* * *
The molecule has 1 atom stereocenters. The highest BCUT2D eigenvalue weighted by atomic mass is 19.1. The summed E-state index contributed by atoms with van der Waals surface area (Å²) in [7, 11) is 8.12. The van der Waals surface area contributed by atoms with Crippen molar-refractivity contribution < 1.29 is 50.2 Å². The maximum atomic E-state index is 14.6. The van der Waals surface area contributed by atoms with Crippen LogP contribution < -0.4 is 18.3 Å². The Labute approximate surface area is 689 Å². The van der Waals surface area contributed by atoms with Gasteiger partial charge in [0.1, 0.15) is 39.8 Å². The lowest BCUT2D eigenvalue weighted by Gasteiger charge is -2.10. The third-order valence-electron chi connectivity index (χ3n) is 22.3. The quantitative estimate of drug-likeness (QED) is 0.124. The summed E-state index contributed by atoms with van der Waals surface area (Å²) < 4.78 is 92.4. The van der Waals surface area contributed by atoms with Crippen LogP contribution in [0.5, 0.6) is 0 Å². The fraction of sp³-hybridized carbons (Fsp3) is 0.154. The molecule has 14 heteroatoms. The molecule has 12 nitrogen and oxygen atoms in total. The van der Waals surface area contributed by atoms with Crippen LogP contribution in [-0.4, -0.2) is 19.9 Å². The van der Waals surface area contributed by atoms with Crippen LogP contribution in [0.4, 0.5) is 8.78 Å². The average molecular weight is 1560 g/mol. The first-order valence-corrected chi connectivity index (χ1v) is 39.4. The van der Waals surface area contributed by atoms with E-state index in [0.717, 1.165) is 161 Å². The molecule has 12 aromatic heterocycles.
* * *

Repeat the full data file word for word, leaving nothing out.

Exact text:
The molecule has 1 atom stereocenters. The highest BCUT2D eigenvalue weighted by atomic mass is 19.1. The summed E-state index contributed by atoms with van der Waals surface area (Å²) in [7, 11) is 8.12. The van der Waals surface area contributed by atoms with Crippen molar-refractivity contribution < 1.29 is 50.2 Å². The maximum atomic E-state index is 14.6. The van der Waals surface area contributed by atoms with Crippen LogP contribution < -0.4 is 18.3 Å². The Labute approximate surface area is 689 Å². The van der Waals surface area contributed by atoms with Gasteiger partial charge in [0.1, 0.15) is 39.8 Å². The lowest BCUT2D eigenvalue weighted by Gasteiger charge is -2.10. The third-order valence-electron chi connectivity index (χ3n) is 22.3. The quantitative estimate of drug-likeness (QED) is 0.124. The summed E-state index contributed by atoms with van der Waals surface area (Å²) < 4.78 is 92.4. The van der Waals surface area contributed by atoms with Crippen LogP contribution in [0.5, 0.6) is 0 Å². The fraction of sp³-hybridized carbons (Fsp3) is 0.154. The molecule has 14 heteroatoms. The molecule has 12 nitrogen and oxygen atoms in total. The van der Waals surface area contributed by atoms with Crippen LogP contribution in [-0.4, -0.2) is 19.9 Å². The van der Waals surface area contributed by atoms with Crippen LogP contribution in [0.4, 0.5) is 8.78 Å². The average molecular weight is 1560 g/mol. The first-order valence-corrected chi connectivity index (χ1v) is 39.4. The van der Waals surface area contributed by atoms with E-state index in [0.717, 1.165) is 161 Å². The molecule has 12 aromatic heterocycles.